Prior to Colonel Reed's suggestion and Massachusetts General Court establishing the Pine Tree flag as the standard of the Massachusetts navy, "an appeal to Heaven" or similar expressions had been invoked by the Massachusetts Provincial Congress in several resolutions, Patrick Henry in his Liberty or Death speech, and the Second Continental Congress in the Declaration of the Causes and Necessity of Taking Up Arms. Subsequently, it was used again by the Second Continental Congress in the Declaration of Independence.

Recent usage[edit]

In the 2010s, the flag began to be flown during protests by conservative activists in both political and religious contexts within the United States.

The flag was adopted by conservative Christian activists in multiple locations.[11] In 2015, the Freedom From Religion Foundation demanded the flag's removal from a county courthouse in Arkansas.[12] In 2015 the Appeal to Heaven flag and slogan were also adopted by a conservative religious movement using the same name.[13] In 2019, Illinois State Senator Chris Miller made a public appearance with the flag to "help focus attention" on a National Day of Prayer.[14]

The flag was also adopted by conservative political activists. In 2013, the flag was seen at a soi-disant Million Vet March where it flew behind Sarah Palin in photographs. At the time, commentator Andrew Sullivan discussed the relevance of the flag's appearance, focusing on the connections between the historical message of the flag and its modern usage by political conservatives.[15]

The flag was carried by multiple rioters during the 2021 United States Capitol attack.[16]

See also[edit]


  1. ^ Naval History Center FAQ. Retrieved from Archived 2012-10-04 at the Library of Congress Web Archives.
  2. ^ a b Wyatt, Rick (2002). Washington's Cruisers Flag (U.S.). Retrieved from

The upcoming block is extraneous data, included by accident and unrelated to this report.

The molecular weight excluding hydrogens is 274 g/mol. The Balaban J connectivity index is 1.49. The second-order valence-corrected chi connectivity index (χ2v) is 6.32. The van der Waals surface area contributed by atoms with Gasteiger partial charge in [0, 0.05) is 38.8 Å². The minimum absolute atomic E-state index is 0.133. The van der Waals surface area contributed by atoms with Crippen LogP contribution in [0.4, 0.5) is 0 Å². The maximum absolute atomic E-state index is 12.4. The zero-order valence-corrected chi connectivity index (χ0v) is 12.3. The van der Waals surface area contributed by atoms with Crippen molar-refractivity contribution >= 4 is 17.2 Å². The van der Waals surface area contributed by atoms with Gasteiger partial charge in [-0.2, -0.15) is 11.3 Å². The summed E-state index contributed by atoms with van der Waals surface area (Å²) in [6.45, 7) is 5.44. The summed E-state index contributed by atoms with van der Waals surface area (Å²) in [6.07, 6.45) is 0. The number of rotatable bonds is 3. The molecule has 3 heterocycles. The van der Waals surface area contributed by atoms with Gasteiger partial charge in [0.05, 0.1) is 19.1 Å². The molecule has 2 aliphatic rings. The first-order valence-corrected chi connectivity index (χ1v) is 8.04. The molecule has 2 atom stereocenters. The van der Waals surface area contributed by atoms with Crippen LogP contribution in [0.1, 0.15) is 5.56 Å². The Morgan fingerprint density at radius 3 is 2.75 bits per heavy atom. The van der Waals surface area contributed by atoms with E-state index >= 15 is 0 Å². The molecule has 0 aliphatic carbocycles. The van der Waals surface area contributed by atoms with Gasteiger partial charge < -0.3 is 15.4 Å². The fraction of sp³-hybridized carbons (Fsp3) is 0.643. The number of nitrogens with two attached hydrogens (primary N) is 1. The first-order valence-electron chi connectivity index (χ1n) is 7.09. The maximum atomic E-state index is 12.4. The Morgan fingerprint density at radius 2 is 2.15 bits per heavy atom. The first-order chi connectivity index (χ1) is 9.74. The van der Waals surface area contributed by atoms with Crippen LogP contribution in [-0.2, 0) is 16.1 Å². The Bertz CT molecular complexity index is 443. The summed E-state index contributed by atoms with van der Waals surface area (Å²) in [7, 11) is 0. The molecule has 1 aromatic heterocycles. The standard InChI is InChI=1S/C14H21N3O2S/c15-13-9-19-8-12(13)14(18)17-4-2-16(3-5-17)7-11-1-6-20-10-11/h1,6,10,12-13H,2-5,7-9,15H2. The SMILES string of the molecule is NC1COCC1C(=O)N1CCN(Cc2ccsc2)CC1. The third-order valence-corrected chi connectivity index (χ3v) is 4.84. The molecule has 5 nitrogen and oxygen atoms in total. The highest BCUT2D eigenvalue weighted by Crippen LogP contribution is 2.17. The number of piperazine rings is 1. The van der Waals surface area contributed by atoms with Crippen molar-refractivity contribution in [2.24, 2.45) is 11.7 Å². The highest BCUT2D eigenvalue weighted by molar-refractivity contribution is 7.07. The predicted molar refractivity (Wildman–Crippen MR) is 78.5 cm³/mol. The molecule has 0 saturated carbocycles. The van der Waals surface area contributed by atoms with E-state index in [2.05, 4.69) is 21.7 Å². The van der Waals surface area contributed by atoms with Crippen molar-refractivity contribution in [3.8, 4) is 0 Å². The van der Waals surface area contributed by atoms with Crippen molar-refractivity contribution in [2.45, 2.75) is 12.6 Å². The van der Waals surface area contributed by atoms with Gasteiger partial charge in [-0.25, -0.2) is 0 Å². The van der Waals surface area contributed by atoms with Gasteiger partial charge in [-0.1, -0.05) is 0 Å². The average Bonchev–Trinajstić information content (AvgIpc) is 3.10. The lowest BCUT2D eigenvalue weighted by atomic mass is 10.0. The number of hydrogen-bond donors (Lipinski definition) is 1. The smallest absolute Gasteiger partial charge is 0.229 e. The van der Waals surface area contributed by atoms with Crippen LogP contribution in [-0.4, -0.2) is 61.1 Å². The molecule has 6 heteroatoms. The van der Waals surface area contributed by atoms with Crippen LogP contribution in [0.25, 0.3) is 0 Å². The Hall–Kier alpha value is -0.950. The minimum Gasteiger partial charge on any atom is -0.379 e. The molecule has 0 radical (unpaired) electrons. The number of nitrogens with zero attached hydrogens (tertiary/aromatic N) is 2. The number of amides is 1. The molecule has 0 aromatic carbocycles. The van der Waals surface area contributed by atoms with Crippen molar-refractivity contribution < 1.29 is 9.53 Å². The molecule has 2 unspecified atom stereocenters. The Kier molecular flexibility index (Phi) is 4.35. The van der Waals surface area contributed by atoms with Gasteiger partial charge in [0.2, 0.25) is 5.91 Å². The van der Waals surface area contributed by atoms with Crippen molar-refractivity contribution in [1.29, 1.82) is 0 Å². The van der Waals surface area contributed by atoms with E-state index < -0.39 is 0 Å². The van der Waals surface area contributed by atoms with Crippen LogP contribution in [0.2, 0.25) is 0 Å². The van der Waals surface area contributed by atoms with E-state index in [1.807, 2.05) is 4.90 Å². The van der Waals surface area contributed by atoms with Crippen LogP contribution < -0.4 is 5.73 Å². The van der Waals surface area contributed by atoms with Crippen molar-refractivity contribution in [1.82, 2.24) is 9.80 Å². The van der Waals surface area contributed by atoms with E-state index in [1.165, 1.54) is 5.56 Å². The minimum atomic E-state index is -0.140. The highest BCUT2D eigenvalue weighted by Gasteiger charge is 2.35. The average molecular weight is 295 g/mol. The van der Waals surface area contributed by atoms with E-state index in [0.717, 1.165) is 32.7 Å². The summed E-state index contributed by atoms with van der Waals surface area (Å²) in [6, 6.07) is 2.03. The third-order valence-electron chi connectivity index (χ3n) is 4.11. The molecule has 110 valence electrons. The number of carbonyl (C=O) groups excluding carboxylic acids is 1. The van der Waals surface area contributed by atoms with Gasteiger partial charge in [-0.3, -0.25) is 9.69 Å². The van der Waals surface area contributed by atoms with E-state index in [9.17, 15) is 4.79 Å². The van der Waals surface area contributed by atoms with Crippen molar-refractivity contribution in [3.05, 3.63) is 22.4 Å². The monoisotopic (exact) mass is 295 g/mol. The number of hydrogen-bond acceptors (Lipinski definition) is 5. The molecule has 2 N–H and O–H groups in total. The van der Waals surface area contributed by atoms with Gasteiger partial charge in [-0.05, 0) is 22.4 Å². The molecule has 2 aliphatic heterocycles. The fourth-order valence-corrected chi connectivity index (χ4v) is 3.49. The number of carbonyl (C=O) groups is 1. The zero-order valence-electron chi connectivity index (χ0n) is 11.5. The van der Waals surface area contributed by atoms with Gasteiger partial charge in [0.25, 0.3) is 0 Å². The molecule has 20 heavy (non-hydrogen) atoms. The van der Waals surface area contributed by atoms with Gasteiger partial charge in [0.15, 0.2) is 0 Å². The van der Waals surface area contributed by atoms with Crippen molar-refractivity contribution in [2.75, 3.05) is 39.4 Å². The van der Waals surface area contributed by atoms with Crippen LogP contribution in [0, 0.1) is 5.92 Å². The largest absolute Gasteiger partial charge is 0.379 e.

3. ^ "Hiawatha Belt". Onondaga Nation. Onondaga Nation. 18 June 2014. Retrieved 12 July 2020.
  4. ^ "The 6 Nations of the Iroquois Confederacy". Britannica. Britannica. Retrieved 12 July 2020.
  5. ^ "Massachusetts Pine Tree Shilling, "1652"". Legendary Coins & Currency. Smithsonian National Museum of American History. Archived from the original on 7 November 2016. Retrieved 12 July 2020.
  6. ^ a b "Why The Name King's Mark?". King's Mark Resource Conservation & Development Project, Inc. King's Mark Resource Conservation and Development Council. 24 February 2011. Archived from the original on 12 November 2020. Retrieved 12 July 2020.
  7. ^ "Weare, NH 1772: Rebellion Before the Revolution–The Pine Tree Riot". 21 March 2006.
  8. ^ John Locke. "Second Treatise on Civil Government". - Chapter 3 Sect. 20-21 & Chapter 14 Sect. 168
  9. ^ Benner, Dave (16 April 2017). "John Locke's Appeal to Heaven: Its Continuing Relevance". Tenth Amendment Center. Archived from the original on 1 August 2021. Retrieved 27 August 2020.
  10. ^ "John Locke – A Philosophical Founder of America". 29 December 2016.
  11. ^ Brantley, Max. ""A new flag to fight about — 'Appeal to Heaven'"". Arkansas Times.
  12. ^ "Press Release, "FFRF asks Ark. county to take down 'Appeal to Heaven' flag"".
  13. ^ Griffith, Wendy. "'It Ain't Over!' Christians Appeal to Heaven". CBN News.
  14. ^ "Press Release, George Washington 'Appeal To Heaven' Flag Helps Focus attention on 'National Day of Prayer' Coming Up on May 2nd". 4 April 2019.
  15. ^ Sullivan, Andrew (14 October 2013). ""Is Palin Invoking Locke's Right Of Rebellion?"".
  16. ^ Littlejohn, Brad (23 February 2021). "The Appeal to Heaven and Our New Revolutionary War". Providence Magazine. Retrieved 28 August 2021.

External links[edit]

Media related to Pine Tree Flag at Wikimedia Commons